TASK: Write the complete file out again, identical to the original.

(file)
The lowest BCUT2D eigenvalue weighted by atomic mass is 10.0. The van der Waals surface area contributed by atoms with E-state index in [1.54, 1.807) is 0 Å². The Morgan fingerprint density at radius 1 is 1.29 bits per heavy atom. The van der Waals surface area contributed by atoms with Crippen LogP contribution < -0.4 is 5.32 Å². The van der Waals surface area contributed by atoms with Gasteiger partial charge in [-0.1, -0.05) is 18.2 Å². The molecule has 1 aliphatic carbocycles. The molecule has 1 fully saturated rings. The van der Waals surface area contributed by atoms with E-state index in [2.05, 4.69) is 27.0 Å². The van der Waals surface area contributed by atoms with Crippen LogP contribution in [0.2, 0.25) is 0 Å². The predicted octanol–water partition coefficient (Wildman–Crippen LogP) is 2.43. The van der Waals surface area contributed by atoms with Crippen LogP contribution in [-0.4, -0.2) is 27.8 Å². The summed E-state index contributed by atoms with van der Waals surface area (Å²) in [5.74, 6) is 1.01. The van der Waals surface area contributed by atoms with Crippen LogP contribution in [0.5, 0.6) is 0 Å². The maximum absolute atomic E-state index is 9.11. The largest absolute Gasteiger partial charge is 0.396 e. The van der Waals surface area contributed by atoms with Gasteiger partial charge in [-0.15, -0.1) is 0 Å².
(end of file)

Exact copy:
The lowest BCUT2D eigenvalue weighted by atomic mass is 10.0. The van der Waals surface area contributed by atoms with E-state index in [1.54, 1.807) is 0 Å². The Morgan fingerprint density at radius 1 is 1.29 bits per heavy atom. The van der Waals surface area contributed by atoms with Crippen LogP contribution < -0.4 is 5.32 Å². The van der Waals surface area contributed by atoms with Gasteiger partial charge in [-0.1, -0.05) is 18.2 Å². The molecule has 1 aliphatic carbocycles. The molecule has 1 fully saturated rings. The van der Waals surface area contributed by atoms with E-state index in [2.05, 4.69) is 27.0 Å². The van der Waals surface area contributed by atoms with Crippen LogP contribution in [0.2, 0.25) is 0 Å². The predicted octanol–water partition coefficient (Wildman–Crippen LogP) is 2.43. The van der Waals surface area contributed by atoms with Crippen LogP contribution in [-0.4, -0.2) is 27.8 Å². The summed E-state index contributed by atoms with van der Waals surface area (Å²) in [5.74, 6) is 1.01. The van der Waals surface area contributed by atoms with Crippen LogP contribution in [0.5, 0.6) is 0 Å². The maximum absolute atomic E-state index is 9.11. The largest absolute Gasteiger partial charge is 0.396 e. The van der Waals surface area contributed by atoms with Gasteiger partial charge in [-0.15, -0.1) is 0 Å².